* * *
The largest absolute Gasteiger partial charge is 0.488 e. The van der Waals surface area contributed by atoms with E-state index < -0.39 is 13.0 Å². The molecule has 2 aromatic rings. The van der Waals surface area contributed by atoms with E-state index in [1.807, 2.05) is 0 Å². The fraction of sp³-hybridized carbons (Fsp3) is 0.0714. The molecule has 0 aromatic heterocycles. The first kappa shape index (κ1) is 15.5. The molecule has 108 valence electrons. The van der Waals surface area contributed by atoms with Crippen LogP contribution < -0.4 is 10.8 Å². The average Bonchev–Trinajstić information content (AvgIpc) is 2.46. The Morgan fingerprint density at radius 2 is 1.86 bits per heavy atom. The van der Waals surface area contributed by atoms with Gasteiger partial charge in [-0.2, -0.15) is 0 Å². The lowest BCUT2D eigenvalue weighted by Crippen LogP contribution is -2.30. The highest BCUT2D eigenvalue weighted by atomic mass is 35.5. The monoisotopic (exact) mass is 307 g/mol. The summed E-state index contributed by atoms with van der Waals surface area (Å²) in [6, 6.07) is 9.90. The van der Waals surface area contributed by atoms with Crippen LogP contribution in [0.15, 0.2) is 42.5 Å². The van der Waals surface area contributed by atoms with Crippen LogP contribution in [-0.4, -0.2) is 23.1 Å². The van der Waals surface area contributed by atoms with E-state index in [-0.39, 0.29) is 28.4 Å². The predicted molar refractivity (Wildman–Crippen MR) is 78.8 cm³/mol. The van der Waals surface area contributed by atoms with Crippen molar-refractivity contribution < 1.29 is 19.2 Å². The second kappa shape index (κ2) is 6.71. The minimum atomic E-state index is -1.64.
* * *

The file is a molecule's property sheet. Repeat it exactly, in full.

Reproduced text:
The largest absolute Gasteiger partial charge is 0.488 e. The van der Waals surface area contributed by atoms with E-state index < -0.39 is 13.0 Å². The molecule has 2 aromatic rings. The van der Waals surface area contributed by atoms with E-state index in [1.807, 2.05) is 0 Å². The fraction of sp³-hybridized carbons (Fsp3) is 0.0714. The molecule has 0 aromatic heterocycles. The first kappa shape index (κ1) is 15.5. The molecule has 108 valence electrons. The van der Waals surface area contributed by atoms with Crippen LogP contribution < -0.4 is 10.8 Å². The average Bonchev–Trinajstić information content (AvgIpc) is 2.46. The Morgan fingerprint density at radius 2 is 1.86 bits per heavy atom. The van der Waals surface area contributed by atoms with Gasteiger partial charge in [-0.2, -0.15) is 0 Å². The lowest BCUT2D eigenvalue weighted by Crippen LogP contribution is -2.30. The highest BCUT2D eigenvalue weighted by atomic mass is 35.5. The monoisotopic (exact) mass is 307 g/mol. The summed E-state index contributed by atoms with van der Waals surface area (Å²) in [6, 6.07) is 9.90. The van der Waals surface area contributed by atoms with Crippen LogP contribution in [0.15, 0.2) is 42.5 Å². The van der Waals surface area contributed by atoms with Crippen LogP contribution in [-0.4, -0.2) is 23.1 Å². The van der Waals surface area contributed by atoms with E-state index in [-0.39, 0.29) is 28.4 Å². The predicted molar refractivity (Wildman–Crippen MR) is 78.8 cm³/mol. The van der Waals surface area contributed by atoms with Crippen molar-refractivity contribution < 1.29 is 19.2 Å². The second kappa shape index (κ2) is 6.71. The minimum atomic E-state index is -1.64.